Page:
How to use dark paint but keep a room light
With hues such as inky blues and smoky greys becoming increasingly popular interior paint choices, we are seeing a shift in trend towards using darker colours around the home.
Not only do they often create a cosier, more comforting atmosphere than some of their lighter counterparts, but they are also thought to have different psychological effects on our brains too.
A lot of richly pigmented tones have a sophisticated, almost luxurious feel to them and are a good choice for creating a welcoming an intimate interior scheme.
Making the move from light to dark can seem light a daunting decision, so we’ve compiled some top tips to ease the transition and help you pull together a stylish new look:
Know your space
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Before committing to the dark side, consider the size and shape of the room you plan on redecorating. Look at how much natural daylight the room is exposed to and decide on the mood you want to create in the space.
Before painting, always apply tester areas around the room to see how the colour changes in different lights during the day and in different parts of the room.
Don’t feel limited to only trying out tiny sample chips or a few brushstrokes—try painting A4 pieces of paper or sheets of card in your chosen shade and moving them around the room to get a clearer idea of how the colour will sit against door frames, windows and the ceiling.
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Beyond the pale
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Depending on how bold you’re feeling and the size of your room, there are lots of different options when it comes to painting. Going dark on every wall can really make a statement and create a feeling of intimacy and homeliness, so is a good choice in living spaces, snugs or bedrooms.
If, however, you want to start with a smaller portion of the room first to gauge the overall look, why not begin with a feature wall or by painting an alcove in a deep shade? Try applying your chosen paint to a built-in bookcase for a subtle introduction of colour, as most will be hidden with books and ornaments and so will just allow a hint of colour through.
Alternatively, use period features in your home, such as dado or picture rails, as markers around which to decorate. Applying a deep shade below the dado rail and a crisp white above will create a striking contrast and not feel too overpowering if you are unsure or want to compromise between light and dark.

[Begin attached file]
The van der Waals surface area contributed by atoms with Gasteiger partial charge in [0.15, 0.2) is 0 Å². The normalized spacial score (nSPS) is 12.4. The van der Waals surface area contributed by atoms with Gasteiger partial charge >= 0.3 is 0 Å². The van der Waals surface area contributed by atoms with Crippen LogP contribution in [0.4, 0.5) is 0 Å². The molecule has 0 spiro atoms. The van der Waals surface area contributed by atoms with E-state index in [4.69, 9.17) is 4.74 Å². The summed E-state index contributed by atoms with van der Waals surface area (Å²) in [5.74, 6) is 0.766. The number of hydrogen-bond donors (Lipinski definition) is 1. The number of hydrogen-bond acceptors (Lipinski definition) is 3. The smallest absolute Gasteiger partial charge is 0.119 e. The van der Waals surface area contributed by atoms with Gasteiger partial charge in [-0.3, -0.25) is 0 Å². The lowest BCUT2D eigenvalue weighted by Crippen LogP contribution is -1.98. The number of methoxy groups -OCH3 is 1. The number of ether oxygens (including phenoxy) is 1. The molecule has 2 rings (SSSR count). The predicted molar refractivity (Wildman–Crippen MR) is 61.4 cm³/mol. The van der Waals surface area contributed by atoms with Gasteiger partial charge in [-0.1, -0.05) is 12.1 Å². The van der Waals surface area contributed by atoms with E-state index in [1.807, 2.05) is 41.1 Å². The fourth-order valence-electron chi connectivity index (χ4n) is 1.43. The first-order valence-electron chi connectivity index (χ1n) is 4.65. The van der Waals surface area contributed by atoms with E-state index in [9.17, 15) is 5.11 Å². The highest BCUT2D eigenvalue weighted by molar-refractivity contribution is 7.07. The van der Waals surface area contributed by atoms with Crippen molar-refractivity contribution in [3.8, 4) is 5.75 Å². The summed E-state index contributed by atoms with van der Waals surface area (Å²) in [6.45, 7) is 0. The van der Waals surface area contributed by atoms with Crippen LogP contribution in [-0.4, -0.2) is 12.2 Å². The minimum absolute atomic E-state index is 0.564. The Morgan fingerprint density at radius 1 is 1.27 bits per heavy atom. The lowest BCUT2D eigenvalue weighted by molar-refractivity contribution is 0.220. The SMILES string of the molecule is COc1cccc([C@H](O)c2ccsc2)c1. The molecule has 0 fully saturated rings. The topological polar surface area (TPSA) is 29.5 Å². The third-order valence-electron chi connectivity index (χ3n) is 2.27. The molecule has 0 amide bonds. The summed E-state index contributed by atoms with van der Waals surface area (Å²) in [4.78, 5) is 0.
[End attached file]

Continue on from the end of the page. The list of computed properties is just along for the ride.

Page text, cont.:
Read more: How to paint doors and door frames
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Pulling together a scheme around a dark interior can really make or break the look you want to achieve. Depending on the tone of your paint, pick out accessories to complement the colour and continue to add warmth to the room.
Shades such as aubergine, indigo blue and charcoal grey can be made to look more luxurious when paired with hints of metallics—copper, brass and gold work particularly well with dark schemes, whereas silver or chrome can appear cold. Contrasting colours, such as crisp whites or neutral tones, will help balance out dark schemes so look for lighter shades in things like soft furnishings and artwork if you want to pare back the overall look.
Alternatively, mix in complementary jewel tones to fully embrace a more decadent scheme—try mustard yellows against blue walls or a deep crimson against a dark smoky grey. Natural woods with plenty of tactility will help add depth to a rich scheme—consider the tone of wood you choose as acacia or walnut has a very different finish to lighter oak or birch for example.
Introduce texture with rugs and throws to help bring the space to life and, if you’re feeling particularly opulent, invest in a velvet sofa for the ultimate finishing touch of luxury. If you want to break up large areas of dark paint, opt for a statement wall mirror to reflect light around the room and help make dark corners feel more open.
Read more: Room colours and their meanings
3 Of the best dark wall paints
Pure grey matt emulsion paint, £10 for 2.5 litres, Wilko
Studio Green estate emulsion paint, £43.50 for 2.5 litres, Farrow & Ball
Mayfair Dark No.218 marble matt emulsion paint, £42 for 2.5 litres, Mylands
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